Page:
July 2 (Bloomberg) -- U.S. banks may face capital requirements that exceed the so-called Basel III minimum when the Federal Deposit Insurance Corp. considers a new proposal next week.
The FDIC -- one of three agencies that must approve the rules cleared today by the Federal Reserve -- added a vote on “enhanced supplementary leverage ratio standards” to its July 9 meeting agenda.
Basel III, the Basel Committee on Banking Supervision’s latest set of global standards, requires banks to hold loss-absorbing capital equal to 3 percent of total assets, known as a leverage ratio. The U.S. is considering doubling that requirement for its largest lenders, people familiar with the talks have said.
Andrew Gray, an FDIC spokesman, declined to comment on the details of the proposal. FDIC Vice Chairman Thomas Hoenig has repeatedly called for a ratio of 10 percent tangible equity to tangible assets.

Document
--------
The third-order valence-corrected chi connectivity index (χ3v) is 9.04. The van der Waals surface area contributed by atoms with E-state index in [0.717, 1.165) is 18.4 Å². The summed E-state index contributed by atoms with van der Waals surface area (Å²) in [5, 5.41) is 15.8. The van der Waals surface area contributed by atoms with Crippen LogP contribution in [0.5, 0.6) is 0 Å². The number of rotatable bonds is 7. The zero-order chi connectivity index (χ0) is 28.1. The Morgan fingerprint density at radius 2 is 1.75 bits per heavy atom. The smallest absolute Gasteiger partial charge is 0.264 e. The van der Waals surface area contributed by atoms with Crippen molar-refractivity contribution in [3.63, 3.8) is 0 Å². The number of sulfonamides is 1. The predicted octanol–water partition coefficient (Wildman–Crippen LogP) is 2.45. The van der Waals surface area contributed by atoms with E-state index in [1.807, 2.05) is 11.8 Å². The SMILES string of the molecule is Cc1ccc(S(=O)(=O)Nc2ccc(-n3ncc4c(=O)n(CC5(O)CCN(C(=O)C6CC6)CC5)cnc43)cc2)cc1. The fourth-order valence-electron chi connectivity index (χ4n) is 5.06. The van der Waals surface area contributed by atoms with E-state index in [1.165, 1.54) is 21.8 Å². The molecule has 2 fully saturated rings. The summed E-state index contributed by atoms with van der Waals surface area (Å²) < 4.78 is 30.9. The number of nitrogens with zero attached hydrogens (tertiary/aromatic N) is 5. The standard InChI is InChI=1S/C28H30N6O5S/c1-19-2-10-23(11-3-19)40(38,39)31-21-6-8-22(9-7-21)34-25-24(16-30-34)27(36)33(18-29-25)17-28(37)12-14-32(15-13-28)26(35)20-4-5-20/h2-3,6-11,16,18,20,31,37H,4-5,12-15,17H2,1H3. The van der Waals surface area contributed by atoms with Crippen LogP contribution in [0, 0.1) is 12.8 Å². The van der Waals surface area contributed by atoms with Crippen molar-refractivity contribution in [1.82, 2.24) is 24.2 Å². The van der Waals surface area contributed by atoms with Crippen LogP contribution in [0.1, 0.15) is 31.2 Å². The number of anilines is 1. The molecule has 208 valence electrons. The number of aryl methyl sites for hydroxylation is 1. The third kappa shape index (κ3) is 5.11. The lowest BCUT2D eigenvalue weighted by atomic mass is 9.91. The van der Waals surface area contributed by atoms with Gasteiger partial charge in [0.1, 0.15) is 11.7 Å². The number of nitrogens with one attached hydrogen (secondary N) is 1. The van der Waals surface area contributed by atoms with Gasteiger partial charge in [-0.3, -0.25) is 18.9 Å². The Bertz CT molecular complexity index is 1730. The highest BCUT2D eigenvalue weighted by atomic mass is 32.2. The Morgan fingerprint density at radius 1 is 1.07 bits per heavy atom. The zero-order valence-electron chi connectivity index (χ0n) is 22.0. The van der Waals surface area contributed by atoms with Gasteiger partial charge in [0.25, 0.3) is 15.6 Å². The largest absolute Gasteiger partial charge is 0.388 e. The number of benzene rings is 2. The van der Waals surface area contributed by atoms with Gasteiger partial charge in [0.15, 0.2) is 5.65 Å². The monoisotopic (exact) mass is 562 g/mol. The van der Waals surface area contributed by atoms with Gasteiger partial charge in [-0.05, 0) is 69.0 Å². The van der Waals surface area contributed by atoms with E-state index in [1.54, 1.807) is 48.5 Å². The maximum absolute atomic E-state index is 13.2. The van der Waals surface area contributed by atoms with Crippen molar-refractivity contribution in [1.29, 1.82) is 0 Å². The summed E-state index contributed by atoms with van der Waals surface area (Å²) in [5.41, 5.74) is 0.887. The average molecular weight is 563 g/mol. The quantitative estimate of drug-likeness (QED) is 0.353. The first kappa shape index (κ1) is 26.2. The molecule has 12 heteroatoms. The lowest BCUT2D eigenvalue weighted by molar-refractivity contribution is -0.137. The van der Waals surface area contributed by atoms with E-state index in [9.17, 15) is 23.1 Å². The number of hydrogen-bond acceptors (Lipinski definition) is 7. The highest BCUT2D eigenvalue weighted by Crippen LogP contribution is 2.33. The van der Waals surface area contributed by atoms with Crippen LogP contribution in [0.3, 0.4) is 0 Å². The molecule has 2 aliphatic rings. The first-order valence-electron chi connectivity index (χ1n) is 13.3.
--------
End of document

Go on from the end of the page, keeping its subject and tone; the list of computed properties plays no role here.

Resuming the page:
The FDIC will consider Basel III as an “interim final rule” rather than as a final rule as the Fed did, according to the agenda. Gray said the agency is doing so in order to move the other rules forward while leaving the process open-ended as a new leverage ratio rule is considered. U.S. Comptroller of the Currency Thomas Curry, who also must approve Basel III, said in a statement today that he would do so next week.
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